As a millennial, I came of age at a time when the world was drastically changing. I got my first cell phone when I was 15 years old. It was a brick with a black and white screen. Over the next few years, I upgraded to flip phones. Then finally, when I was 22 years old, I got my first smartphone. Here was essentially a computer in my pocket that was capable of doing far more than I had ever been able to do with my old flip phones. This new piece of technology changed how I interacted with the world. I could browse the internet, watch YouTube videos, listen to music, navigate on maps, and so much more.
But, there was an aspect that I was unaware of for a time. I had viewed myself as the master using this piece of technology to shape the world around me. But, I was unaware that this smartphone was actually changing me. The more I used it, the more it shaped my habits. My posture became more slumped as I found myself hunched over my phone. I found myself with a fearful desire of being bored, because with a smartphone, I could always pull it out and look at something interesting the second I had downtime—even if it was something as short as walking from my house to my car.
I’m sure all of us who have used smartphones extensively have recognized their influence on our lives. Many have sought to detox themselves from their smartphones and regain control of their actions. People are more suspicious of tech companies who promised to make the world a better place now that they have seen how things like social media have twisted and warped how we interact with other human beings.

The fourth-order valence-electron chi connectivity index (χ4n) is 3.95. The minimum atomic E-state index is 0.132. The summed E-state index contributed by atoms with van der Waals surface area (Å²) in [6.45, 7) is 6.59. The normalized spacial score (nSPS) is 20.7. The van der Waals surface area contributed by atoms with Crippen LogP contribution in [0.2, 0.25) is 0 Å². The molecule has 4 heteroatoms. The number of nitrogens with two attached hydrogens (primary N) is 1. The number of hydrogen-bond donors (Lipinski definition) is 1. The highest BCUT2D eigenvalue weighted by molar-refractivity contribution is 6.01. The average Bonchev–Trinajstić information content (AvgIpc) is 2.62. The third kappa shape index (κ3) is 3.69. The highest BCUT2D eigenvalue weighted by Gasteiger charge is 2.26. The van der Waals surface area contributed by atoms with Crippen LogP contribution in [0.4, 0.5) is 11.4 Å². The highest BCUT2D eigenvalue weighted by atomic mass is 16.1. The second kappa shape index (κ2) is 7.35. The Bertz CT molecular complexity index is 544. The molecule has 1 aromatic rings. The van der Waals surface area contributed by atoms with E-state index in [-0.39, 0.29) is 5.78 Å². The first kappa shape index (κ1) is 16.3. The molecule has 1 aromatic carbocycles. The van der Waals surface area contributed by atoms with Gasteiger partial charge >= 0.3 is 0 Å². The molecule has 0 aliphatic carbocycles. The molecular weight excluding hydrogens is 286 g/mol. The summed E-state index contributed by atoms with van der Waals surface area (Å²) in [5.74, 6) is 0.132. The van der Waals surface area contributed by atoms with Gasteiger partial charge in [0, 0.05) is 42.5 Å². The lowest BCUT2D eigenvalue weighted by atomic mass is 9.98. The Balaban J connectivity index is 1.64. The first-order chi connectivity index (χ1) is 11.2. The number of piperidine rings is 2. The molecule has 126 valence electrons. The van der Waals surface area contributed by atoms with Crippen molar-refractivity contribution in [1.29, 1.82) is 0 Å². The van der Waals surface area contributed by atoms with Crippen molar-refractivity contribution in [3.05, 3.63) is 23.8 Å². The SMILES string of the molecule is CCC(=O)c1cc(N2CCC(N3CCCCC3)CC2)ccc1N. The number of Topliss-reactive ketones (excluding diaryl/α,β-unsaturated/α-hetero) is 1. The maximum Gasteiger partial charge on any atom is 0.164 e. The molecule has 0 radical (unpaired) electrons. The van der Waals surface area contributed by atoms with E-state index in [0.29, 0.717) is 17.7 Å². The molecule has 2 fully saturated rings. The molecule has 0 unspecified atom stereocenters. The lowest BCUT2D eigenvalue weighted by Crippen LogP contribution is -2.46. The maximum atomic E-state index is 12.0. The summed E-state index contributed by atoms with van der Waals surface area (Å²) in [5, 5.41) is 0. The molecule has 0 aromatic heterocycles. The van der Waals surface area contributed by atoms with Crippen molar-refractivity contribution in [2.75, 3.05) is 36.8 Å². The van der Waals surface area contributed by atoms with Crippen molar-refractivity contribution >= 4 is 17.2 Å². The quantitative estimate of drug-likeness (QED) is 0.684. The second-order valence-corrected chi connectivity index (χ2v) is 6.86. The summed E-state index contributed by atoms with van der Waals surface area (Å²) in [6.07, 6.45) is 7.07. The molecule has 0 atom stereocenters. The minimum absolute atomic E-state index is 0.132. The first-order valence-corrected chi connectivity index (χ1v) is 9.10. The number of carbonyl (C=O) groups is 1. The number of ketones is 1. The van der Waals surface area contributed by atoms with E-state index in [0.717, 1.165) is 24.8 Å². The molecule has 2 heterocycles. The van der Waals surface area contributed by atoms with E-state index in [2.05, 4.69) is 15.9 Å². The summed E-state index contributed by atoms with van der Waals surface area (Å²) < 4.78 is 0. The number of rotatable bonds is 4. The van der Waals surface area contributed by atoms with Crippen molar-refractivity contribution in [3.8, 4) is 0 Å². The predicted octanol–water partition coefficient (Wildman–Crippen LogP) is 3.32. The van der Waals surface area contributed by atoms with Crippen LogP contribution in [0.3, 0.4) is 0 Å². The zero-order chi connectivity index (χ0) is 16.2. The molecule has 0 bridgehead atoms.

Technology is often seen as being a neutral force that we can consciously choose to use for good or for evil. However, I believe (along with others) that technology is constantly shaping us whether we are conscious of it or not. This reality highlights the need for ethics. We need to be proactive about ethics instead of reactive. We have seen far too many companies and individuals who have only discovered their lack of ethical standards after stumbling across certain lines.
Take Facebook, for example. 2018 was the year that the social media giant lost its luster in the eyes of many for their handling of privacy. What made it more terrible for so many is the fact that Facebook knows more about us than most of our close friends and family. The fact that they could give this information away to people without our knowledge was frightening.
This is just one example of the need for proactive ethics. Every new technology carries risks inherent within it. Because technology shapes us as we use it, we need to be aware of what it’s doing to us and learn how to set boundaries. Being proactive with ethics allows us to measure choices by standards which will help us to decide what to embrace and what to reject. Ethics, essentially, gives us the lenses through which we can view things.
This is why we need to begin the conversation of blockchain ethics. This technology is new, radical, and has the ability to disrupt organizations, companies, systems, and professions all across the world. We need to be thinking about the ways it shapes us lest we find ourselves bent in the wrong direction. Formative technology requires proactive ethics.